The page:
Stress eating, or emotional eating, is pretty much what it sounds like — it’s when you eat in order to escape whatever bad feelings you’re experiencing, in the hope that food will make you feel better.
Stress and boredom can trigger emotional eating, particularly when you’re stuck at home and surrounded by food all day long. Those high-calorie comfort foods can stimulate the release of certain chemicals in the brain that make us feel good, but also make us want to keep eating. In a vicious cycle, overeating can lead to weight gain — increasing stress and which, in turn, can lead to more overeating.
How to Recognize Stress Eating Cues.
If you find your eating habits change when you have more stress in your life – if you’re spending more time hanging out in front of your refrigerator or junk-food drawer, you might be stress eating. Other signs to be aware of include eating when you are not hungry or when you’re full, eating to avoid dealing with a stressful situation, eating to soothe your feelings, or using food as a reward.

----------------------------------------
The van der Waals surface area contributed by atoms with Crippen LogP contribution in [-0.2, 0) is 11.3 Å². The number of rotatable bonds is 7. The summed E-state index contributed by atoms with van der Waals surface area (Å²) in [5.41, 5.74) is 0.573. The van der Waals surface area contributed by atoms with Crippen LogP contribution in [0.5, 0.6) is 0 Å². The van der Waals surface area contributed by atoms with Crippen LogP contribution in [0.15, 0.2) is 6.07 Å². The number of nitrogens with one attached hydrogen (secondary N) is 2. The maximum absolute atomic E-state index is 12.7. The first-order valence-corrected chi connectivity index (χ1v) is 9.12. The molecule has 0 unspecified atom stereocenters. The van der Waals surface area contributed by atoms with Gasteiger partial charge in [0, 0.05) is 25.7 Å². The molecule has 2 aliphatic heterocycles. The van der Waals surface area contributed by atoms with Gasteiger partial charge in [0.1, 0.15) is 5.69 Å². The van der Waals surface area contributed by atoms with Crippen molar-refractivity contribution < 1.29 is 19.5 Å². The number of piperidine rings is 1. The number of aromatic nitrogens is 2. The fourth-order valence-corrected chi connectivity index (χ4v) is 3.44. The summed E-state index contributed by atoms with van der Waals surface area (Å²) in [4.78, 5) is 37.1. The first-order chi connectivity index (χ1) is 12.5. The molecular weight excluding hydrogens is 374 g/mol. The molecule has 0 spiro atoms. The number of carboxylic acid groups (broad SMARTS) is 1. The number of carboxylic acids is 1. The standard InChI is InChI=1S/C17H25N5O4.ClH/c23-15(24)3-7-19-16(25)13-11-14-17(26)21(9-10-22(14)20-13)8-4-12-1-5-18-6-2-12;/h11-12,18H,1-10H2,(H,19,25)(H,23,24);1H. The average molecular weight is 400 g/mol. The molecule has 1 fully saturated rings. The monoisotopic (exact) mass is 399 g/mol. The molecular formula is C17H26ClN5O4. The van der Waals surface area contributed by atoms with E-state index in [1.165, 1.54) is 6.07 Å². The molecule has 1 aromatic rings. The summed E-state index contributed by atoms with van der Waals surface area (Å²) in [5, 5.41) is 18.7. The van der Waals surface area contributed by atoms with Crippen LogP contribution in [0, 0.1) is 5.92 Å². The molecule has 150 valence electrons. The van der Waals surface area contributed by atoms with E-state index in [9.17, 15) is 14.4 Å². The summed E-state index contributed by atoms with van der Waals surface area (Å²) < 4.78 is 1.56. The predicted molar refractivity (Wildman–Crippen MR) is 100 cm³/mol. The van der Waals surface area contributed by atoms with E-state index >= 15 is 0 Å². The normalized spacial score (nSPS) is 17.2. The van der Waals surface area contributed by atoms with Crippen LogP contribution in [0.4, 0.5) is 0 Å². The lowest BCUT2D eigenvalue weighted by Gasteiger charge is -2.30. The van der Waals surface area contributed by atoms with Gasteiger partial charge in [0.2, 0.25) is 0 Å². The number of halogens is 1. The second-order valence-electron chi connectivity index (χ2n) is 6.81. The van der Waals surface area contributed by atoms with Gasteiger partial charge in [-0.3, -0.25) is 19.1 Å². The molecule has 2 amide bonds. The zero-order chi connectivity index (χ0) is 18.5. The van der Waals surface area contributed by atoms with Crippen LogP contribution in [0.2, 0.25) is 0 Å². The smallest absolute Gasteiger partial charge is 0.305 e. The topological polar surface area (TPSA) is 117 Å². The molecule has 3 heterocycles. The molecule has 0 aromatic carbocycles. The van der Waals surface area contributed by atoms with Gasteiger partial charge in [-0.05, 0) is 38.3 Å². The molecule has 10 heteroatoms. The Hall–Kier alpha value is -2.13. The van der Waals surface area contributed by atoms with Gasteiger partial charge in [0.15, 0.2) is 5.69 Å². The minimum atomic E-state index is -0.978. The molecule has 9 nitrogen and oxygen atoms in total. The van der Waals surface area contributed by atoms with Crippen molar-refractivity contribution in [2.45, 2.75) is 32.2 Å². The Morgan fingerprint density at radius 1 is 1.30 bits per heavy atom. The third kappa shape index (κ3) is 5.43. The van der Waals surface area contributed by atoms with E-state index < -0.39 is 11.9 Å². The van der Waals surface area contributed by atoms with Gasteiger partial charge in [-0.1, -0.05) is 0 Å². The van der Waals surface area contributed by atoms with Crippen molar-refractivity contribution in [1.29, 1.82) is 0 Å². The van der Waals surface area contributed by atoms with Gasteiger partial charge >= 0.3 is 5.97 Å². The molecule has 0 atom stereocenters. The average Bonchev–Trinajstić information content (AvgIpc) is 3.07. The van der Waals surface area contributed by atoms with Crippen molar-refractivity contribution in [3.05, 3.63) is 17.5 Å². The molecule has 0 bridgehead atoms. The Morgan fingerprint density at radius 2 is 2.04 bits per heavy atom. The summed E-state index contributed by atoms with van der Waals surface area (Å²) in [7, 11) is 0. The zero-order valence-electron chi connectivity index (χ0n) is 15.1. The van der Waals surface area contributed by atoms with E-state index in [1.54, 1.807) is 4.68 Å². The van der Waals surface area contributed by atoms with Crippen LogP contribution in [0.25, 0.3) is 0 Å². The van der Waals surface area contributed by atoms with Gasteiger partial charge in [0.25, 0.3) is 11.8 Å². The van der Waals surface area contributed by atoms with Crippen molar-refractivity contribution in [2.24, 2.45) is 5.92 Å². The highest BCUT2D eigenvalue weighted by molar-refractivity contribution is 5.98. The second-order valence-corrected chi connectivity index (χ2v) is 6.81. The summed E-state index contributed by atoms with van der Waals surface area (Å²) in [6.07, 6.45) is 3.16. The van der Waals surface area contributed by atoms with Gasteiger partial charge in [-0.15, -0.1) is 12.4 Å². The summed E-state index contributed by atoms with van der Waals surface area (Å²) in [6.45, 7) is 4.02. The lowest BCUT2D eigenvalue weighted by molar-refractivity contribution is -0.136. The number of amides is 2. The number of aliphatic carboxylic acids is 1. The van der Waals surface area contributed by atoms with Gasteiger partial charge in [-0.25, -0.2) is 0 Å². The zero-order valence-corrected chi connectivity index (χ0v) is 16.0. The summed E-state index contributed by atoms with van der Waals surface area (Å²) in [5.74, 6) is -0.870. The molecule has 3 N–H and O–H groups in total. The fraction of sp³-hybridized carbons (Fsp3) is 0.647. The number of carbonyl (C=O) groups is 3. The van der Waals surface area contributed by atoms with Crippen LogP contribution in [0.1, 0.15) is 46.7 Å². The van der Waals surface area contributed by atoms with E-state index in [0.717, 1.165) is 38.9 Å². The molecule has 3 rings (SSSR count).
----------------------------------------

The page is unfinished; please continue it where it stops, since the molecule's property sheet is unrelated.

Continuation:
What’s the Best Way to Prevent Stress Eating?
The most important thing everyone should be doing right now is taking the best possible care of themselves, and that involves practicing good eating habits to keep yourself healthy. Here’s my advice on how to stop emotional eating.
Own up to your feelings.
You know that emotions are the trigger for your stress eating, so why not acknowledge them? It’s OK to feel mad, lonely, or bored sometimes. The feelings may be unpleasant, but they’re not dangerous, and you don’t always need to “fix” them. Let your emotions come and go without judging them.
Find alternatives to eating.
A brisk walk or a cup of herbal tea might work instead. If you feel the need to eat, try hard crunchy foods; they help relieve stress by putting tight jaw muscles to work. Try snacking on a handful of almonds, soy nuts, or baby carrots.
Practice mindful eating.
When you eat mindfully, you try to become more aware of your internal signals of hunger and fullness. You also become more in tune with what triggers you to eat in the first place. Mindful eating can help you avoid overeating and allow you to enjoy your food more—even when you eat less. You can also learn to pay more attention to what you’re choosing to put into your body.
Remember, this is not the time to restrict your intake, but a time to focus on eating the most nutrient-dense foods you can in order to optimize nutrition to support a healthy immune system. This pandemic has undoubtedly added stress to all of our lives but learning how you cope with it can make you, the people you care about, and your community stronger.
Susan Bowerman, M.S., RD, CSSD, CSOWM, FAND is the senior director for Worldwide Nutrition Education and Training at Herbalife Nutrition.